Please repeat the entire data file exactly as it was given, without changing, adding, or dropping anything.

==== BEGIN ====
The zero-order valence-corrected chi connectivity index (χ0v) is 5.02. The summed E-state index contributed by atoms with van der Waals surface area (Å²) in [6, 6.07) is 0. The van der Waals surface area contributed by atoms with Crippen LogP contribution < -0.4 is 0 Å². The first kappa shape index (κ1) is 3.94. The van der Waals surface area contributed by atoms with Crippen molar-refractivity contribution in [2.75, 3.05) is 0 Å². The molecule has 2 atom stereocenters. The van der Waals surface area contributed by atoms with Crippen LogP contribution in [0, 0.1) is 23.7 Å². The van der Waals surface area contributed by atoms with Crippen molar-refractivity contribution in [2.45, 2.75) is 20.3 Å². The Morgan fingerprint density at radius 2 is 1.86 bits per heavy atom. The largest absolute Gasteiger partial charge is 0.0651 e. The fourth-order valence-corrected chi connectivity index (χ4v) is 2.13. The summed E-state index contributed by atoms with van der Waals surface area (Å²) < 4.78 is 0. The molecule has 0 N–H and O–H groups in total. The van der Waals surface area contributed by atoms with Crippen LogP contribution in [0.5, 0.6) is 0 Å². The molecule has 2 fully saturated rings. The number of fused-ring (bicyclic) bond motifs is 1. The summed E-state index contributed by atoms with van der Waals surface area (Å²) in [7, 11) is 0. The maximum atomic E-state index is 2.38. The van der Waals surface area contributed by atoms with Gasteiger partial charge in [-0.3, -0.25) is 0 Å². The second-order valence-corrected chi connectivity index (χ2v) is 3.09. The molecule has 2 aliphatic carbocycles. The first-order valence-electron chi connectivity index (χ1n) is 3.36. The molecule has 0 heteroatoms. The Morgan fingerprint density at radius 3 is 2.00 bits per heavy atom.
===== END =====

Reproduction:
The zero-order valence-corrected chi connectivity index (χ0v) is 5.02. The summed E-state index contributed by atoms with van der Waals surface area (Å²) in [6, 6.07) is 0. The van der Waals surface area contributed by atoms with Crippen LogP contribution < -0.4 is 0 Å². The first kappa shape index (κ1) is 3.94. The van der Waals surface area contributed by atoms with Crippen molar-refractivity contribution in [2.75, 3.05) is 0 Å². The molecule has 2 atom stereocenters. The van der Waals surface area contributed by atoms with Crippen LogP contribution in [0, 0.1) is 23.7 Å². The van der Waals surface area contributed by atoms with Crippen molar-refractivity contribution in [2.45, 2.75) is 20.3 Å². The Morgan fingerprint density at radius 2 is 1.86 bits per heavy atom. The largest absolute Gasteiger partial charge is 0.0651 e. The fourth-order valence-corrected chi connectivity index (χ4v) is 2.13. The summed E-state index contributed by atoms with van der Waals surface area (Å²) < 4.78 is 0. The molecule has 0 N–H and O–H groups in total. The van der Waals surface area contributed by atoms with Crippen LogP contribution in [0.5, 0.6) is 0 Å². The molecule has 2 fully saturated rings. The number of fused-ring (bicyclic) bond motifs is 1. The summed E-state index contributed by atoms with van der Waals surface area (Å²) in [7, 11) is 0. The maximum atomic E-state index is 2.38. The van der Waals surface area contributed by atoms with Gasteiger partial charge in [-0.3, -0.25) is 0 Å². The second-order valence-corrected chi connectivity index (χ2v) is 3.09. The molecule has 2 aliphatic carbocycles. The first-order valence-electron chi connectivity index (χ1n) is 3.36. The molecule has 0 heteroatoms. The Morgan fingerprint density at radius 3 is 2.00 bits per heavy atom.